It's Thanksgiving in Seattle

Once, over drinks, a friend leaned in so close I could smell the clove cigarettes on her breath, and then she told me the truth. “Living in Seattle,” she said, “is like being madly in love with a beautiful woman who’s sick all the time.”

This was probably fifteen years ago, but it’s one of those moments that juts into the gears of your mind and blows the whole mechanism to pieces. I can’t remember anything anyone else said to me that night at the bar — I can’t even remember who else was there — but I will always remember those words, and the look in her eyes as spoke them to me. She had lived here for a long time, and she was telling the new kid that it wasn’t all long, gorgeous summers and progressive politics. Living in Seattle, she wanted me to know, was work.

I think about her statement a lot. Every time a politician says something dumb, or every time a NIMBY ignores the desperate need for more housing with a plea to preserve a sightline, or every time another report indicates that Seattle is getting less diverse, I think to myself, she’s just sick right now, but one day she’ll feel better. Things will improve.

From before the day I moved here, I knew Seattle would be my home. I tried to live elsewhere, but it never worked. No other place made me want to be a better human the way Seattle does. No other city is this beautiful. No other city is this smart. No other city is home.

But boy is Seattle hard to love, sometimes. This city has excluded poor people and minorities in ways both overt and covert for its entire existence. There’s thankfully very little corruption, but government moves too slow much of the time to address injustice. When our citizenry gets lazy, we can be some of the most passive-aggressive, smug people on earth.

I’ve mentioned recently on this site that I believe the Urban Archipelago concept, the belief that American cities are the last bastion for liberalism and culture, has proven to be disastrous. It has made liberals and progressives worse versions of themselves. The goal of a political party should be to represent all Americans; any political coalition built on just one fraction of the country is a coalition that will not last. (And, yes, the happy news is that this is true of the angry white coalition that Donald Trump built this year, too.)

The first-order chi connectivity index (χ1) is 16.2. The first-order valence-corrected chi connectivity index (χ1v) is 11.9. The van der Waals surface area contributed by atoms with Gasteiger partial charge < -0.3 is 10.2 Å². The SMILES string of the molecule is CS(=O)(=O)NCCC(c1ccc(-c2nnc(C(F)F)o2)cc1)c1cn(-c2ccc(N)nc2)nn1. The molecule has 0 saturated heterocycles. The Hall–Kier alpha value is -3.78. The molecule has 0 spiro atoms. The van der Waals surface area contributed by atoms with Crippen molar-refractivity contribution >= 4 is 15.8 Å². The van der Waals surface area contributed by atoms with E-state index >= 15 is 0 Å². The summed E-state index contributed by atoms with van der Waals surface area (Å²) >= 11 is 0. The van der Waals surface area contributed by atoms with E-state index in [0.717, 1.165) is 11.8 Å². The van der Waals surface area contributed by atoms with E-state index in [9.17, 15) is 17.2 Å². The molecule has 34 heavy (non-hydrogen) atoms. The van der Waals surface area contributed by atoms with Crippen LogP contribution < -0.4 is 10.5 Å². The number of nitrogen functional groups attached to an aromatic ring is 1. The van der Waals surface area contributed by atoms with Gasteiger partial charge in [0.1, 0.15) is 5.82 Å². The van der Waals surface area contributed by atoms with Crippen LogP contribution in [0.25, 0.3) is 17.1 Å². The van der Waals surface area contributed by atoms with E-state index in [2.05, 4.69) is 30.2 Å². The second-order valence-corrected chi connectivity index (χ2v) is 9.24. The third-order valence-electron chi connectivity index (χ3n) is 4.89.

The truth of 2016 is this: We cannot make do by sheltering in Seattle and keeping our heads down. We can’t just tut-tut at the direction in which the rest of the country is heading. We can’t smugly sit and pass judgment on everyone else. We need to ensure that our policies ensure a place at the table for everyone (barring the bigots and monsters who seek to take rights away from others.) And we need to plan for a future in which we don’t abandon large swaths of this country to molder and rot while the cities prosper.

But all that said, now is the time for Seattle to be strong. We need to provide a sanctuary when other places refuse. We need to encourage and showcase diversity in all its forms. We need to build a place where LGBTQ citizens feel safe to be who they are. We need to shore up the rights that others might want to take away. We must be an example for the rest of America.

I’m not talking about pulling up the gates. In fact, I’m calling for the opposite: this city needs to throw its arms open wide, to demonstrate that being inclusive and thoughtful and just is how America succeeds. That old saying about living well being the best revenge is true; we need to demonstrate that America can house the wealthy and the poor, it can welcome citizens of all faiths and ethnicities and orientations, it can encourage many viewpoints at once. In fact, we are stronger because we include everyone, not in spite of that fact.

On election night, when I had the creeping sensation that I’d fallen into some sort of twisted alternate timeline, it occurred to me that Seattle was really going to have to step up in the next four years. All that high-minded talk, all those dreams we’ve shared over the years but never really lived up to? It’s time to make those real. We are going to have to be the best Seattle that ever existed if we’re going to survive these dark times.

Thanksgiving is a time to collect, and to relax, and to heal. It’s time to surround yourself with love and take stock and plan for the winter ahead. I hope you’ll take a while today, and this weekend, to think about what Seattle can do to thrive in the coming years. What we can do with our privilege to protect those who need help, and to amplify the voices of those who should be heard. And I hope you give thanks for what you have, even as you vow to hold it close and never take it for granted in the difficult years to come.